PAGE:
Joined: Oct 2004
Posts: 1,287
1000 Post Club Member
Offline
1000 Post Club Member
Joined: Oct 2004
Posts: 1,287
Originally Posted by Scordatura
As I see it, the overall task and objective of fingering is to resolve the digital requirements for accessing and sounding musically stipulated successions of piano-keys in a manner optimal for precisely controlling the acoustical qualities of the succession of sounds one wishes to experience and their durations, and for ensuring the fluent continuity of their delivery. This means that, in order to determine an optimal fingering for any given succession of keys, these different parameters have to be taken into view and satisfied relatively to each other.

In principle, the basic problem of accessing a musically pertinent set of keys that can be readily played as a discrete, continuous succession (i.e., falling within the compass of the hand) can be resolved by applying the general, elementary rule of fingering (GRF), concerning the topography of the keyboard - namely, where feasible, longer fingers are mechanically better suited for sounding shorter (i.e. black) keys. and shorter fingers for sounding longer (i.e. white) keys. The GRF allows one, in the majority of passages, to deduce a logically optimal fingering for each discrete key-set and for performing hand shifts from one set to the next. Thus, on the basis of this rule, one can establish a means of sounding keys as continuous successions of greater length than permitted by the compass of any single hand-position.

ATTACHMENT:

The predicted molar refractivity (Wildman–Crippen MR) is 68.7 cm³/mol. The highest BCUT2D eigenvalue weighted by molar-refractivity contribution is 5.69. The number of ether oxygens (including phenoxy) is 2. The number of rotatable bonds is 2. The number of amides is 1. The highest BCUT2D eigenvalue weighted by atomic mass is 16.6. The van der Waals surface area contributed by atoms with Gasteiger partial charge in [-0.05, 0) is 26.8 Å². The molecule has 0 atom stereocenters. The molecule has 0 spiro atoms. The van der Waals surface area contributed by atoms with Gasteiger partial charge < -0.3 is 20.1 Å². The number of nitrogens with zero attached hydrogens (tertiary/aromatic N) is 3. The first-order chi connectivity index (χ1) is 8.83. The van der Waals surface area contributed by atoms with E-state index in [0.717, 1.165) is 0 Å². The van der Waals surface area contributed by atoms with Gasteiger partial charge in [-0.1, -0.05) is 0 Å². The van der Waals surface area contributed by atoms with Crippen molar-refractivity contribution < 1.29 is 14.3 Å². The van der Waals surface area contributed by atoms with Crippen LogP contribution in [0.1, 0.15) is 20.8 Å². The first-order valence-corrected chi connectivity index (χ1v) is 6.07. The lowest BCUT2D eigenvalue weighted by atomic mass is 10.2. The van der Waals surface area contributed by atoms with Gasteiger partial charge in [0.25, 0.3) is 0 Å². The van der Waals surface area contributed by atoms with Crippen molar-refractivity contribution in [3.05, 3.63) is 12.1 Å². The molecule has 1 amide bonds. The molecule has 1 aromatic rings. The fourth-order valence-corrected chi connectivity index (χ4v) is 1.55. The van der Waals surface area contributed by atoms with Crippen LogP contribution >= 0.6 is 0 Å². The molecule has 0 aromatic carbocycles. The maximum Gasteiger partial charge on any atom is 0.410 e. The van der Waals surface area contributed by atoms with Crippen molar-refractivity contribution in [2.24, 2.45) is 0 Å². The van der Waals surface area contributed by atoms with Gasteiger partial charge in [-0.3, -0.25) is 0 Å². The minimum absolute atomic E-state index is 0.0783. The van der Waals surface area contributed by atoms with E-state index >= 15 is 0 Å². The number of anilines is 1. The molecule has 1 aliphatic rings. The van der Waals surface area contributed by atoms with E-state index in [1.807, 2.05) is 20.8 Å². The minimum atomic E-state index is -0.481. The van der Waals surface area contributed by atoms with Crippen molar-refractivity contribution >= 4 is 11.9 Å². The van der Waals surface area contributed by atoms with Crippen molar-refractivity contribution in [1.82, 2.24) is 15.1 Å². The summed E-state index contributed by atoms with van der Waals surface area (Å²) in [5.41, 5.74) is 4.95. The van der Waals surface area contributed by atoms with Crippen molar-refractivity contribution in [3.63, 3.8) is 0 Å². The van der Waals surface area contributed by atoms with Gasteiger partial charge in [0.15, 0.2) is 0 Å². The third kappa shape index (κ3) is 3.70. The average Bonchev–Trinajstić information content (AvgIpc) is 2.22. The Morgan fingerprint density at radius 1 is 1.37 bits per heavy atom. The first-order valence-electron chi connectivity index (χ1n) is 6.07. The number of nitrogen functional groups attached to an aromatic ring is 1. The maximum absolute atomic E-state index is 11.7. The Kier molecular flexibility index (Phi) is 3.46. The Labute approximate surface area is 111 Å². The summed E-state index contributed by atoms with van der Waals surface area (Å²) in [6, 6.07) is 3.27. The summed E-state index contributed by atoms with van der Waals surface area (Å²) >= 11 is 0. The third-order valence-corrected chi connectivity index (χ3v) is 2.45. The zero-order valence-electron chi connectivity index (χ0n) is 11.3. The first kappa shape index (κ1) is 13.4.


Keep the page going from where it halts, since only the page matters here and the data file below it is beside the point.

The logically optimal fingering for a passage, as deduced by strictly applying the GRF, does not necessarily amount to a technically optimal one, because the GRF does not of itself take into account parameters pertaining to the actually-presented musical context in which a given key has to be sounded. The GRF doesn't address matters concerning the durations of sounds and tempo, or the expressing of musical structures, such as the boundaries of phrases, or their acoustical qualities, including whether a phrase should be delivered legato, staccato, or its dynamic specifications, such as its general level of loudness, gradual changes in loudness, and accented sounds. Fingering has to cater and be catered for meeting all these and suchlike contextual musical demands. Preference as to pedalling is another musical determinant. Fingering must furthermore be customized so as to minimize personal physical limitations dictated by the player's hand-physiognomy and arm-span - which will obviously be different for young children and for adults. Finally, choice of fingering is often dependent upon the player's habitually employed manners of key-sounding for producing desired acoustical qualities and the finesse of their ability to coordinate their actions efficiently and in synchrony with the pace of successive musical demands.